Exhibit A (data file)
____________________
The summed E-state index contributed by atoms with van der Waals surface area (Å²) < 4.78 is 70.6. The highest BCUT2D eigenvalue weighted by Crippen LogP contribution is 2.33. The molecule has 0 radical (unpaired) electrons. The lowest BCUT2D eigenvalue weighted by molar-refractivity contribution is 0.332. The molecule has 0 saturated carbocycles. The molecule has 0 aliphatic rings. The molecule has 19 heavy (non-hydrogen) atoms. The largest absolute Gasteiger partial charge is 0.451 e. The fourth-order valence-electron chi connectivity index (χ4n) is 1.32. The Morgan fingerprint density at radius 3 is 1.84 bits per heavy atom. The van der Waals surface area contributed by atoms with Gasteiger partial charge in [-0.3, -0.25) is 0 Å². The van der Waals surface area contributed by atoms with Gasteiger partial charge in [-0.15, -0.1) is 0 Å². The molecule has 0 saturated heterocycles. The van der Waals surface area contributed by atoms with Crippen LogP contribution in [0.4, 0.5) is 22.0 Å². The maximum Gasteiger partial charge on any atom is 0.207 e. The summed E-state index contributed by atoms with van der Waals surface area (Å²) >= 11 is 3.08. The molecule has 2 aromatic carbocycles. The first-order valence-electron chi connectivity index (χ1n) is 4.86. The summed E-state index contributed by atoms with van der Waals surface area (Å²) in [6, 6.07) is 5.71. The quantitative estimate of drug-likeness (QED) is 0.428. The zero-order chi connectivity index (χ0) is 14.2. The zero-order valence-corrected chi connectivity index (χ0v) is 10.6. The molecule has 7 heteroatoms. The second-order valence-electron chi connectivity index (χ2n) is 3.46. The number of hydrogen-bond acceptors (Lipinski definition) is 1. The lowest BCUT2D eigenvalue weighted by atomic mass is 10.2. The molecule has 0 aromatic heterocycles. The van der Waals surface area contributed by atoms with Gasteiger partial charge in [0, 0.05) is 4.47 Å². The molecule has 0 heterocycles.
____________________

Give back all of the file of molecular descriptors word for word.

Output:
The summed E-state index contributed by atoms with van der Waals surface area (Å²) < 4.78 is 70.6. The highest BCUT2D eigenvalue weighted by Crippen LogP contribution is 2.33. The molecule has 0 radical (unpaired) electrons. The lowest BCUT2D eigenvalue weighted by molar-refractivity contribution is 0.332. The molecule has 0 saturated carbocycles. The molecule has 0 aliphatic rings. The molecule has 19 heavy (non-hydrogen) atoms. The largest absolute Gasteiger partial charge is 0.451 e. The fourth-order valence-electron chi connectivity index (χ4n) is 1.32. The Morgan fingerprint density at radius 3 is 1.84 bits per heavy atom. The van der Waals surface area contributed by atoms with Gasteiger partial charge in [-0.3, -0.25) is 0 Å². The van der Waals surface area contributed by atoms with Gasteiger partial charge in [-0.15, -0.1) is 0 Å². The molecule has 0 saturated heterocycles. The van der Waals surface area contributed by atoms with Crippen LogP contribution in [0.4, 0.5) is 22.0 Å². The maximum Gasteiger partial charge on any atom is 0.207 e. The summed E-state index contributed by atoms with van der Waals surface area (Å²) >= 11 is 3.08. The molecule has 2 aromatic carbocycles. The first-order valence-electron chi connectivity index (χ1n) is 4.86. The summed E-state index contributed by atoms with van der Waals surface area (Å²) in [6, 6.07) is 5.71. The quantitative estimate of drug-likeness (QED) is 0.428. The zero-order chi connectivity index (χ0) is 14.2. The zero-order valence-corrected chi connectivity index (χ0v) is 10.6. The molecule has 7 heteroatoms. The second-order valence-electron chi connectivity index (χ2n) is 3.46. The number of hydrogen-bond acceptors (Lipinski definition) is 1. The lowest BCUT2D eigenvalue weighted by atomic mass is 10.2. The molecule has 0 aromatic heterocycles. The van der Waals surface area contributed by atoms with Gasteiger partial charge in [0, 0.05) is 4.47 Å². The molecule has 0 heterocycles.